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As COVID border restrictions end, questions about impact on Arizona remain

As COVID border restrictions end, questions about impact on Arizona remain

Biden administration lifts public health emergency, ending Title 42 enforcement

  • As Title 42 came to an end, a few migrants are sent back across the border at the Dennis DeConcini Port of Entry in Nogales, Ariz. on May 11.
    Paul Ingram/TucsonSentinel.comAs Title 42 came to an end, a few migrants are sent back across the border at the Dennis DeConcini Port of Entry in Nogales, Ariz. on May 11.

As Title 42 lifted Thursday night, border towns like Nogales were quiet, but the Biden administration faces legal challenges — one from Florida's attorney general and the other from the ACLU — over how to manage migrants coming across the U.S.-Mexico border.

On both sides of Ambos Nogales — the border community split by a metal wall topped with concertina or "razor" wire — Title 42 came and went without notice. In Nogales, Sonora, a few members of the Mexican national guard waited around nervously, but food stands continued to sell snacks as hundreds of cars hummed in the evening as people waited to return to Arizona through the U.S. border crossing.

In Nogales, Ariz., about two dozen migrants lined up after getting off a bus on the American side of the port of entry. One little girl tucked in close to her mother as a U.S. Customs and Border Protection officer and a security guard smiled with the crowd before marching them south across the line. Officials refused to say if this group were the last of those to be expelled after three years of Title 42, or if they were deported under a brace of efforts launched by the Biden administration in the last few weeks to reduce the number of migrants coming to the United States.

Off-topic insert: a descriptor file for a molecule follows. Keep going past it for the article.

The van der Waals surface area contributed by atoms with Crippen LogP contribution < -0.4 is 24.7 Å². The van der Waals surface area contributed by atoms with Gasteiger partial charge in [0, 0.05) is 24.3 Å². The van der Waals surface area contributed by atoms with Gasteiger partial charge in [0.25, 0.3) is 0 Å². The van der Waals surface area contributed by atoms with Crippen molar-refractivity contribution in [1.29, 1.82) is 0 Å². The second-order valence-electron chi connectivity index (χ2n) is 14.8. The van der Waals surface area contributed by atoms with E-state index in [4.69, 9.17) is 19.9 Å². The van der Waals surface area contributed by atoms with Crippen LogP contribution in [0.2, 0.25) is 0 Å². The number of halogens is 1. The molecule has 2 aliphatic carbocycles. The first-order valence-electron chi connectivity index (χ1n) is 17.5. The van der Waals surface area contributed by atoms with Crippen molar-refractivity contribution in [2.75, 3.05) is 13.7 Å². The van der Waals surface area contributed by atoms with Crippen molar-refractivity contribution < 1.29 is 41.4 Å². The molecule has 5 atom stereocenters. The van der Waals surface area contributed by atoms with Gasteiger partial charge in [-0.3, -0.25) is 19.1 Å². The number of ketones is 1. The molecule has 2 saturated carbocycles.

As the federal goverment lifts many COVID-19 pandemic policies, the public health justification for enforcing Title 42 rules at the border goes with them. Meanwhile, the feds have added new restrictions to those migrants attempting to make asylum claims under U.S. and international law.

In recent days, Homeland Security officials said U.S. Border Patrol agents and CBP officers face more than 10,000 daily crossings along the southwestern border daily after Title 42 expires, prompting some local officials to warn about a potential "humanitarian disaster" without federal help, including continued funding for shelter space, transportation, health care and food. On Tuesday, border officials apprehended more than 11,000 people who crossed the border, the New York Times reported.

However, there are signs the wave has crested. Border Patrol Chief Raul Ortiz told reporters during a closed-door meeting he does not expect to see 18,000 apprehensions in a single day.

"The increases that we’ve seen in the last five to six days, I think, were really the surge. I don’t — after May 11 — I don’t expect us to have 17-18,000 apprehensions like some predicted," Ortiz said in El Paso, the Washington Examiner reported.